PLANTS IN ECOLOGY
The life cycle of a plant varies depending on the individual species. There are, however, certain requirements for life that most plants need. The growth of a plant is dependent upon light, water, oxygen, carbon dioxide, minerals in the soil, temperature and microbes in the soil. Light, water, and carbon dioxide are needed for photosynthesis which produces food for the plant. Oxygen is needed when it is dark, because the plant then needs oxygen to maintain itself. The correct temperature, soil, and minerals are all needed when the plant first germinates and subsequently grows. Soil helps bind the roots so the plant can anchor itself. Microbes in the soil include a number that are beneficial to plants. Microbial activity helps bring about the decay of organic material (dead plant material and animals) necessary for the production of soil. Temperature or light intensity varies for each type of plant, and this helps explain global plant distribution; light intensity or temperature also effects the rate of photosynthesis in plants; the time at which a plant flowers and the rate at which water loss occurs in a plant (transpiration.)
When these requirements are static for a seed, it will begin to grow or germinate. Sufficient food and minerals are stored in almost all seeds, so that these factors do not limit germination. As water is absorbed by a seed, the inner tissue swells more rapidly than the seed coat. The penetration of water allows the tissues to become hydrated and enzyme activity increases. The food that is stored in the cotyledons or the endosperms are now digested and used.
ll plants need light, water, air, moderate temperatures and most need soil. Some plants, such as mistletoe and duckweed, do not require soil for growth and life but they do not constitute the majority of plants. There are wide variations in the amount of light and water that plants require. A mature Joshua tree, for example can store enough water to last three years or until another rainy season.
Many plants can reproduce either sexually (seeds) or vegetatively (asexual), utilizing other plant parts. Whole plants can be grown from stems, leaves or roots, if the right plant is chosen. The following are some suggestions that can be used to illustrate vegetative reproduction.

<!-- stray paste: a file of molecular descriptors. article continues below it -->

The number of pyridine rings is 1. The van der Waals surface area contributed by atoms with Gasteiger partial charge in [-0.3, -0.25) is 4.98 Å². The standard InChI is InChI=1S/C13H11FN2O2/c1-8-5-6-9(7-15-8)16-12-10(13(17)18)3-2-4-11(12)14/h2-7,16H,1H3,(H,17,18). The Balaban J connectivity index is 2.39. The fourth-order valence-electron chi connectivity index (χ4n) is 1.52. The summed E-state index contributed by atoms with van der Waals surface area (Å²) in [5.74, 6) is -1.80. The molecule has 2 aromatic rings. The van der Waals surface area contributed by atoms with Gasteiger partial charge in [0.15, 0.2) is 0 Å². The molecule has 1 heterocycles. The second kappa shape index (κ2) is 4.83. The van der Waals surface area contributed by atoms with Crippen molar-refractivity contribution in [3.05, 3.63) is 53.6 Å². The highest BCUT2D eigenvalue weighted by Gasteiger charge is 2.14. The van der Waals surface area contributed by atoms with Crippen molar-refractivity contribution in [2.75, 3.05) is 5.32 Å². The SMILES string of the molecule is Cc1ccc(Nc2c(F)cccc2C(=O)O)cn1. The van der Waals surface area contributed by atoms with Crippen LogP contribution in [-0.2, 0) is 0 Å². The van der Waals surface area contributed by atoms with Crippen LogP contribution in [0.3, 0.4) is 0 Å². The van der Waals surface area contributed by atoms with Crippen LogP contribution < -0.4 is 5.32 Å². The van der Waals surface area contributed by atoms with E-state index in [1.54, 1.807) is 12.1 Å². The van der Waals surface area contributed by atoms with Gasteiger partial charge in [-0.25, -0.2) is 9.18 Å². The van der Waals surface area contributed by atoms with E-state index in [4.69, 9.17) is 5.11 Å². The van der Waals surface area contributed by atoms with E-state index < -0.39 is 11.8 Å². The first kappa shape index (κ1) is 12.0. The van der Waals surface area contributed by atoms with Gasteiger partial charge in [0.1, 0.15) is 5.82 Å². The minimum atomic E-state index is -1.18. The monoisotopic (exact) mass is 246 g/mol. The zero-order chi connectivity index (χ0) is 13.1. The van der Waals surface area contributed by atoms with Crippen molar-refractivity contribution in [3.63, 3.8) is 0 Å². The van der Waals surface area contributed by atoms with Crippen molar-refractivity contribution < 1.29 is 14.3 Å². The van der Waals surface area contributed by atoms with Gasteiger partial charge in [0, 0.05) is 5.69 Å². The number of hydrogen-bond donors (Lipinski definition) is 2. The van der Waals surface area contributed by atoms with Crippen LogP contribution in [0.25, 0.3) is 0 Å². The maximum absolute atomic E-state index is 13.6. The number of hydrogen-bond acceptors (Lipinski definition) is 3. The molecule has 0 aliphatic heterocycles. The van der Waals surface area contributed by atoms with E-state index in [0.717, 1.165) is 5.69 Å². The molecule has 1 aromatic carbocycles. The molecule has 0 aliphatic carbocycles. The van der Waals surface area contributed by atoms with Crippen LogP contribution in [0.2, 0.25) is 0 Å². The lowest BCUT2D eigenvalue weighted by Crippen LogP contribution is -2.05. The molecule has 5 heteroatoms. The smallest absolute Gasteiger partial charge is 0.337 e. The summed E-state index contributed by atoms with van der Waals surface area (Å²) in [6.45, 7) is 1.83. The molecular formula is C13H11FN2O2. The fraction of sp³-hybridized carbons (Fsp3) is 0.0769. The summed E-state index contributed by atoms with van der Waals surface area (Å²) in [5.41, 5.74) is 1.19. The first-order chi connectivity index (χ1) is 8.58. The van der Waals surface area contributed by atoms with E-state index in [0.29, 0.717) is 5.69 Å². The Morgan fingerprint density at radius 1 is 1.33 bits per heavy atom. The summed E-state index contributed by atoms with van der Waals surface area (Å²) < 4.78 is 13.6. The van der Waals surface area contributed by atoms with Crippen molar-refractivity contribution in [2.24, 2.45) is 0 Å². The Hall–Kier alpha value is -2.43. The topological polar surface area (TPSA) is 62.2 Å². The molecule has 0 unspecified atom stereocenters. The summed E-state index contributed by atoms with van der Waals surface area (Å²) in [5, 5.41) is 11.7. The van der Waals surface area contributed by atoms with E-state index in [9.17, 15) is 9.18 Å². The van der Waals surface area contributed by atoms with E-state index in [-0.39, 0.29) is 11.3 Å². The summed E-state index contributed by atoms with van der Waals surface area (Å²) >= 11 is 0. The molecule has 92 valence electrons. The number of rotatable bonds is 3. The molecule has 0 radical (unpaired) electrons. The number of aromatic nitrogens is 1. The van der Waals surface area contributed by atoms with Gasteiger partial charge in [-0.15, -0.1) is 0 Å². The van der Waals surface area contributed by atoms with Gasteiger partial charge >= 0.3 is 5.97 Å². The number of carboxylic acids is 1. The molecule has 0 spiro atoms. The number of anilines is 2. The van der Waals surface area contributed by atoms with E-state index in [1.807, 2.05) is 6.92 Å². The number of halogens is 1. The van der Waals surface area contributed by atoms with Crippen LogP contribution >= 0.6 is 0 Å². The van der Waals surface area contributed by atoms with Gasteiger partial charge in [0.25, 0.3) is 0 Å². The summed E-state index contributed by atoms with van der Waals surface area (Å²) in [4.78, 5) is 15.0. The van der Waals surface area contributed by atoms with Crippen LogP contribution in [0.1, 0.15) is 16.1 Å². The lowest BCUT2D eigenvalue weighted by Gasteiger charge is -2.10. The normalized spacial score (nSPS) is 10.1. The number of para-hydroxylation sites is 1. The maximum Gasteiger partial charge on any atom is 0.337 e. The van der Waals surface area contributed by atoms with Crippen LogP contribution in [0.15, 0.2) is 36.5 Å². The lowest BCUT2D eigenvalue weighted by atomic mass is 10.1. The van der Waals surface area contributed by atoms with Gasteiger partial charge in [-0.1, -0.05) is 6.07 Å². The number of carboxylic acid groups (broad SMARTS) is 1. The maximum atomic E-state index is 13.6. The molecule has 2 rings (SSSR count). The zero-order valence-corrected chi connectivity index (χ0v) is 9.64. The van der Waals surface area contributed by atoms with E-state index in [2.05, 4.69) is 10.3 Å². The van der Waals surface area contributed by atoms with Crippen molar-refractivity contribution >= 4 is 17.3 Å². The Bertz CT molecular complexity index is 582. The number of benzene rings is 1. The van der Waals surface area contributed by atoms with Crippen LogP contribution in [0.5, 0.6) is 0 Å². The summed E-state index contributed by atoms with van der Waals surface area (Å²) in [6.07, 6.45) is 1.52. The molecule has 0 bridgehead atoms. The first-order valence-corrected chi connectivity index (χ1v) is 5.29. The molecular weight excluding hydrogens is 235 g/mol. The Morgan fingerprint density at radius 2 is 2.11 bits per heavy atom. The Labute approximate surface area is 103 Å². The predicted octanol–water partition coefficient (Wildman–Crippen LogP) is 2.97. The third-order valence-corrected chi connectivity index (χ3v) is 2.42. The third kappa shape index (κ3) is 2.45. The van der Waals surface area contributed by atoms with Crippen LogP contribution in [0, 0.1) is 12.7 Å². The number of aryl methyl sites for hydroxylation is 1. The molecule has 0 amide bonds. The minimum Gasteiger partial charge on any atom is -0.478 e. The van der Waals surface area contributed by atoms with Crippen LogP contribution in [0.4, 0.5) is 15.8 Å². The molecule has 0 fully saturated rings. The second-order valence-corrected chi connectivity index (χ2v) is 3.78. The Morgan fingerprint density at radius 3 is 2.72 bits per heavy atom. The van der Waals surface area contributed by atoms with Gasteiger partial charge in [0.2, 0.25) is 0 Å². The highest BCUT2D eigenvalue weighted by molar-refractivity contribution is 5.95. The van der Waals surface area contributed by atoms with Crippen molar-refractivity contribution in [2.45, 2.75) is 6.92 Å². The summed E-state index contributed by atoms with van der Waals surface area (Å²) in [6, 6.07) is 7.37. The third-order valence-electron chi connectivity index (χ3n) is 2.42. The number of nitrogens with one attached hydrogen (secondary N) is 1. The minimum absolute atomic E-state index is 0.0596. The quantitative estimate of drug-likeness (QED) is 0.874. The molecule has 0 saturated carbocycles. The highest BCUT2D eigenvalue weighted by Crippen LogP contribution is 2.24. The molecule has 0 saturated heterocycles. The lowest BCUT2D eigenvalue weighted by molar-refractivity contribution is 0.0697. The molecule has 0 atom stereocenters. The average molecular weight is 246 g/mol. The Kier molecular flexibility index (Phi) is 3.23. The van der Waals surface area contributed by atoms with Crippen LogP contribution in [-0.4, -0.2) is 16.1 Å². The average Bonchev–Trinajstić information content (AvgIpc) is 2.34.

Vascular plants are plants that have specialized conducting tissue and are usually grouped as tracheophytes and include the ferns, horsetails, angiosperms (flowering plants) and gymnosperms (pine-like trees). Thallophytes (water type plants) and bryophytes (mosses) do not have true roots, stems, and leaves and possess no specialized system for the conduction of food and water from one part of the plant to another. Plants that have a vascular system are larger and able to cope with a "land situation." There are no plants with a vascular system in a total water environment because the water provides the nutrients the plants require, so they do not have to "conduct" these substances.
Cell walls are made primarily of cellulose but there are also other substances like hemicelluloses, minerals, tannins, resins, pigments, proteins, mucilages, and gums that can be found in plant cell walls. Cell walls are porous, allowing an exchange with substances outside the cell wall. Cellulose has a straight chain structure, forming strong fibers that are ideal cell-wall structural materials and useful in making products.
Plants form the basic food staple for all life forms. They are the major source of food and oxygen on earth, since no animal can supply these necessary components without plants. The cattle we eat as beef, feed on grasses and the fish we eat, consume algae and are therefore dependent on plants for well being. Other important uses of plants include, providing shelter for animals, providing materials for clothing (cotton fibers), paper products, medicines and other chemicals, producing coal from once living plant material, reducing wind speed and noise levels, and reducing soil erosion and water runoff.